Residents of Scottish care homes are happier with their accommodation than those in any other part of the UK according to a survey.
The findings come as care chiefs threaten to walk away from a national contract over concerns that councils and the Scottish Govern ment are not paying them enough to maintain standards.
The Your Care Rating survey interviewed 821 residents of 43 care homes in Scotland, as well as hundreds of their relative and friends. They were asked about standards of food, cleanliness and access to health as well as their privacy and ability to make choices about activities and care - with the answers used to generate a score out of 1000.
Loading article content
Of those homes putting themselves forward to be assessed, Barchester Healthcare's Seaview house care home in Wick was rated the best in Scotland by residents scoring 981. Overall Scottish homes averaged a score of 897, well ahead of the UK average of 880.
Alex Wilson, north division director at Barchester Healthcare said "we strive to ensure that all of our homes provide care which is highly rated by residents and their relatives."
Douglas Quinn, chairman of the not for profit firm behind the survey Your Care Rating, said "This is our fifth annual survey. For the 2016 Your Care Rating survey we included the views of almost 11,000 family members and friends as well as the residents to give a more rounded view. Most care homes in our survey are doing a very good job, but there is no room for complacency."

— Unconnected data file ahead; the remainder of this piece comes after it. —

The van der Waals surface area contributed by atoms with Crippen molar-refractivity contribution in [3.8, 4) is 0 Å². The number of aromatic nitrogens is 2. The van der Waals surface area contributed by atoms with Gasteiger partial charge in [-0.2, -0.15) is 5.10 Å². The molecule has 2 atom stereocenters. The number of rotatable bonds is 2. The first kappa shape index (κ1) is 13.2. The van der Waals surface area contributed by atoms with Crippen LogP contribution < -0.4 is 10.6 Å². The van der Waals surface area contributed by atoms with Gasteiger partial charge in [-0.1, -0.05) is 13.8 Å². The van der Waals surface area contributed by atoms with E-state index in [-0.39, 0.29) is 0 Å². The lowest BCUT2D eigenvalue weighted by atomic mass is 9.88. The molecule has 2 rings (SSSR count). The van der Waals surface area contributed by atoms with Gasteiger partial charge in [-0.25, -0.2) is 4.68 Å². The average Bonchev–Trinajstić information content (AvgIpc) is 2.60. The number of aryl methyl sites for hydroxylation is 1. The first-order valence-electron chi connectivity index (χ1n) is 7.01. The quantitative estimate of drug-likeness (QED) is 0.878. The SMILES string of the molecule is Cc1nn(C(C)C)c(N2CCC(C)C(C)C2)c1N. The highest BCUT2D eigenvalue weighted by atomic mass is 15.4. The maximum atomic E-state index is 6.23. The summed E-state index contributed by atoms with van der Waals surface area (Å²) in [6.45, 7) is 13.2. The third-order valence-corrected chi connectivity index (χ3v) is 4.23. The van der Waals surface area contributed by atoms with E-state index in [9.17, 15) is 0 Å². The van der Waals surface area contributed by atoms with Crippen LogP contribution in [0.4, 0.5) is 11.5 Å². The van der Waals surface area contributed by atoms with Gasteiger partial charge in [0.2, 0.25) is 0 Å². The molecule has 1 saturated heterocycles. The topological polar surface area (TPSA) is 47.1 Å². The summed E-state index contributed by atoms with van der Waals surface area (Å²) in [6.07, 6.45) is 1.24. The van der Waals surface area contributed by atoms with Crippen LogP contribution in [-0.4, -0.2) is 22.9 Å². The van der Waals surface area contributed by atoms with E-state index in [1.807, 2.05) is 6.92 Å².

He acknowledged that not all homes had been covered by the survey, because they had not come forward. "whatever score a care home receive, we should applaud it for taking part, because that publicly demonstrates their transparency and commitment while offering them an insight into where they can still improve."
The results came as an investigation for the BBC found found care homes in nearly 100 council areas in England had handed care home contracts back to local councils as underfunding had stopped them being viable.
Dr Donald MacAskill, chief executive of umbrella body Scottish Care said he was not surprised by the finding and companies in Scotland had had to do the same . "We know a good number of our providers have handed back work as what they have been offered by the local authorities and integrated joint boards simply could not enable them to deliver dignified safe and adequate care. They would rather lose the work than drive standards even lower.
"We are still in Scotland dominated by a political culture which tries to get the most amount of care for the cheapest price. This is a shameful way for the care of our vulnerable older people to be delivered. We have to find a better way."
He said Scottish Care's own surveys showed one in five care home providers were not confident about still being in business this time next year. "We cannot allow this crisis to grow," he added.